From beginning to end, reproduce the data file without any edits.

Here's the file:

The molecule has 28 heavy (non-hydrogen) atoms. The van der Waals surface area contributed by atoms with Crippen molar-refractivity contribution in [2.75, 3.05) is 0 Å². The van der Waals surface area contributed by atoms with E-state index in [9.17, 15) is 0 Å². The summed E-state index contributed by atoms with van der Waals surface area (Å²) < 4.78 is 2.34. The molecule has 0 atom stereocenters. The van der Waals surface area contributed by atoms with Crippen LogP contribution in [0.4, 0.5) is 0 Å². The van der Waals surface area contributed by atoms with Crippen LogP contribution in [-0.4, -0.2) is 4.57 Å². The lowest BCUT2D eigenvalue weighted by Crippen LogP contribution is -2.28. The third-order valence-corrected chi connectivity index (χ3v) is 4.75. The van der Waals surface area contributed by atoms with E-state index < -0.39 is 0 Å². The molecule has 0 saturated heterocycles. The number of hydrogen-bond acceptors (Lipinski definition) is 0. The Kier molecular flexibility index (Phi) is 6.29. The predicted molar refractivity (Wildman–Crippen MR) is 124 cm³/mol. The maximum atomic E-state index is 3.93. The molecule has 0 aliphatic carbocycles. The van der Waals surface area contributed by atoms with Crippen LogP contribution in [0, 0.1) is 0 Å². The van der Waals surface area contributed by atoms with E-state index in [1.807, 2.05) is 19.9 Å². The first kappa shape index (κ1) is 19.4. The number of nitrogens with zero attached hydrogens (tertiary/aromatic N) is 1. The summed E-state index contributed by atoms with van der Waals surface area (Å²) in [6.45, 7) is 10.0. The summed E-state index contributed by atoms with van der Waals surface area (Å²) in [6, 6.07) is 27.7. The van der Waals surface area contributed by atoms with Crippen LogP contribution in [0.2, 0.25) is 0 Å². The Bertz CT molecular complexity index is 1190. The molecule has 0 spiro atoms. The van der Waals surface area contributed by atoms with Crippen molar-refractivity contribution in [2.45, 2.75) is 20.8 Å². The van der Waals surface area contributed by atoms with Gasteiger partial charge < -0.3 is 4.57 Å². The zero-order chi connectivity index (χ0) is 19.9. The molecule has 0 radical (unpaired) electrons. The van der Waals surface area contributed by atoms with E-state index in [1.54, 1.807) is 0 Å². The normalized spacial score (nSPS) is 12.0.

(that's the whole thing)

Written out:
The molecule has 28 heavy (non-hydrogen) atoms. The van der Waals surface area contributed by atoms with Crippen molar-refractivity contribution in [2.75, 3.05) is 0 Å². The van der Waals surface area contributed by atoms with E-state index in [9.17, 15) is 0 Å². The summed E-state index contributed by atoms with van der Waals surface area (Å²) < 4.78 is 2.34. The molecule has 0 atom stereocenters. The van der Waals surface area contributed by atoms with Crippen LogP contribution in [0.4, 0.5) is 0 Å². The van der Waals surface area contributed by atoms with Crippen LogP contribution in [-0.4, -0.2) is 4.57 Å². The lowest BCUT2D eigenvalue weighted by Crippen LogP contribution is -2.28. The third-order valence-corrected chi connectivity index (χ3v) is 4.75. The van der Waals surface area contributed by atoms with E-state index < -0.39 is 0 Å². The molecule has 0 saturated heterocycles. The number of hydrogen-bond acceptors (Lipinski definition) is 0. The Kier molecular flexibility index (Phi) is 6.29. The predicted molar refractivity (Wildman–Crippen MR) is 124 cm³/mol. The maximum atomic E-state index is 3.93. The molecule has 0 aliphatic carbocycles. The van der Waals surface area contributed by atoms with Crippen LogP contribution in [0, 0.1) is 0 Å². The van der Waals surface area contributed by atoms with E-state index in [1.807, 2.05) is 19.9 Å². The first kappa shape index (κ1) is 19.4. The number of nitrogens with zero attached hydrogens (tertiary/aromatic N) is 1. The summed E-state index contributed by atoms with van der Waals surface area (Å²) in [6.45, 7) is 10.0. The summed E-state index contributed by atoms with van der Waals surface area (Å²) in [6, 6.07) is 27.7. The van der Waals surface area contributed by atoms with Crippen LogP contribution in [0.2, 0.25) is 0 Å². The Bertz CT molecular complexity index is 1190. The molecule has 0 spiro atoms. The van der Waals surface area contributed by atoms with Crippen molar-refractivity contribution in [2.45, 2.75) is 20.8 Å². The van der Waals surface area contributed by atoms with Gasteiger partial charge < -0.3 is 4.57 Å². The zero-order chi connectivity index (χ0) is 19.9. The molecule has 0 radical (unpaired) electrons. The van der Waals surface area contributed by atoms with E-state index in [1.54, 1.807) is 0 Å². The normalized spacial score (nSPS) is 12.0.